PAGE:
Federal Healthcare Scholarships
Healthcare Scholarships for Disadvantaged Students
The Bureau of Health Professions, a division of the U.S. Department of Health and Human Services, offers need-based scholarships for students in healthcare and medicine education programs.
The Bureau’s Scholarships for Disadvantaged Students program provides scholarships to full-time, financially needy students from disadvantaged backgrounds enrolled in health professions and nursing programs. Participating schools are responsible for selecting scholarship recipients, making reasonable determinations of need, and providing scholarships that do not exceed the cost of attendance (tuition, reasonable educational expenses and reasonable living expenses).
Apply for this scholarship at the student financial aid office of the school where you are or intend to be enrolled.
Under this program, funds are awarded to accredited schools of:
- osteopathic medicine
- podiatric medicine
- veterinary medicine
- nursing (associate, diploma, baccalaureate and graduate degree)
- public health
- allied health (baccalaureate or graduate degree programs of dental hygiene, medical laboratory technology, occupational therapy, physical therapy, radiologic technology, speech pathology, audiology, and registered dietitians)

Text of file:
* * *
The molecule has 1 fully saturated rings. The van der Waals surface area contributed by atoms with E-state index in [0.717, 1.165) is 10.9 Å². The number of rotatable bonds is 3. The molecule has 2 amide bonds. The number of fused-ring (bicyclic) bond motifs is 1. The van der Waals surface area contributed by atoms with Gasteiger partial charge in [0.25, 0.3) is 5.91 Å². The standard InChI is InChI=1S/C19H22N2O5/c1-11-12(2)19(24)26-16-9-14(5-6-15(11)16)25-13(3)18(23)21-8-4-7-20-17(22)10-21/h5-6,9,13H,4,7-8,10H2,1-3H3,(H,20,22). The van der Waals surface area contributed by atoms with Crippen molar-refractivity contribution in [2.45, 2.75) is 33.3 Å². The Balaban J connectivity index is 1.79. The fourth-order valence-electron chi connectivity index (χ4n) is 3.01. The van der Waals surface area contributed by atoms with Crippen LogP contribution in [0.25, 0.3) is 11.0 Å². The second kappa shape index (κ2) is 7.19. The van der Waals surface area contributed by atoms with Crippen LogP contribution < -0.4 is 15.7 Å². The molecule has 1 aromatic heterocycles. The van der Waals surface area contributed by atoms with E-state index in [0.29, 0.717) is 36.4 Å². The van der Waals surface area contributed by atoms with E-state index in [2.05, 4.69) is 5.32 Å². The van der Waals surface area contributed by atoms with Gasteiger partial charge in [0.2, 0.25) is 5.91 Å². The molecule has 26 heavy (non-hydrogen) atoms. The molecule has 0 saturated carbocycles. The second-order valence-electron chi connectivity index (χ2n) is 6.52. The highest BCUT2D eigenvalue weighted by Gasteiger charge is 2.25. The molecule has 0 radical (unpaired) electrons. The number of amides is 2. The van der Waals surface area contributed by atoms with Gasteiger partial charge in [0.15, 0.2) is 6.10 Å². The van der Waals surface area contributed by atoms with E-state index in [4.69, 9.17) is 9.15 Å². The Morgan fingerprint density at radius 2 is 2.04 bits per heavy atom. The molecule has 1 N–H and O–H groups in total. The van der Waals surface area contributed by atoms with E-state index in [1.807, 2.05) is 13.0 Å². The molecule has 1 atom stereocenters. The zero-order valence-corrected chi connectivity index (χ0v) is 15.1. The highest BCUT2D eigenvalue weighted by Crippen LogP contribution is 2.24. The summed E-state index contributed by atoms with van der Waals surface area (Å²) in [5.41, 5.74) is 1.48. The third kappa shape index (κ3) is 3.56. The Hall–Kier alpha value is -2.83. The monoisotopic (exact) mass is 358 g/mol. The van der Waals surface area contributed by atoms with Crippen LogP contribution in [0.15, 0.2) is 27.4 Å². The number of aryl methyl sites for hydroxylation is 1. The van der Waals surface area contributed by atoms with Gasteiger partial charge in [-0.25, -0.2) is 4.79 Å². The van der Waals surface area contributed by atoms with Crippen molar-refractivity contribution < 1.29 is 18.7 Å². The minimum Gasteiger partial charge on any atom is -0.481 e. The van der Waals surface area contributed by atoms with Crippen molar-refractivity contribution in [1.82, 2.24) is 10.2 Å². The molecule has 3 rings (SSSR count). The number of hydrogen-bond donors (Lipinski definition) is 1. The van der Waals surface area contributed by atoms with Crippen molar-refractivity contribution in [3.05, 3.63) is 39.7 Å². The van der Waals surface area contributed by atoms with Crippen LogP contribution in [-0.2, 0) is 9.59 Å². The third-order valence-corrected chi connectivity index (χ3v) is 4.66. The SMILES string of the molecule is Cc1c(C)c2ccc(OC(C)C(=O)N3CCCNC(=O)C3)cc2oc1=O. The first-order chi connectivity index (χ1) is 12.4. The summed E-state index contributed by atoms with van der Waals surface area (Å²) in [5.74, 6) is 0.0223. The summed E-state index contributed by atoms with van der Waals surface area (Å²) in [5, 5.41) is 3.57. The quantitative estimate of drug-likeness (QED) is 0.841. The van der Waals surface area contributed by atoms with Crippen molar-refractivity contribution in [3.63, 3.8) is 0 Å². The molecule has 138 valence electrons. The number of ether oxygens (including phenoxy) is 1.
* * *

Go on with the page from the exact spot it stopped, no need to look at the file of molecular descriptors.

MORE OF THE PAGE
- graduate programs in behavioral and mental health practice (includes clinical psychology, clinical social work, professional counseling, or marriage and family therapy)
- programs providing training of physician assistants
You are eligible to apply for this scholarship at a school that participates in the Scholarships for Disadvantaged Students program if you are:
- From a disadvantaged background as defined by the U.S. Department of Health and Human Services: An individual from a disadvantaged background is defined as one who comes from an environment that has inhibited the individual from obtaining the knowledge, skill, and abilities required to enroll in and graduate from a health professions school, or from a program providing education or training in an allied health profession; or comes from a family with an annual income below a level based on low income thresholds according to family size published by the U.S. Bureau of Census, adjusted annually for changes in the Consumer Price Index, and adjusted by the Secretary, HHS, for use in health professions and nursing programs.
- A citizen, national, or a lawful permanent resident of the United States or the District of Columbia, the Commonwealths of Puerto Rico or the Marianas Islands, the Virgin Islands, Guam, the American Samoa, the Trust Territory of the Pacific Islands, the Republic of Palau, the Republic of the Marshall Islands and the Federated State of Micronesia.
The Department of Health and Human Services (HHS) is the United States government’s principal agency for protecting the health of all Americans and providing essential human services, especially for those who are least able to help themselves. The mission of the HHS Bureau of Health Professions is to increase the population’s access to health care by providing national leadership in the development, distribution and retention of a diverse, culturally competent health workforce that can adapt to the population’s changing health care needs and provide the highest quality of care for all.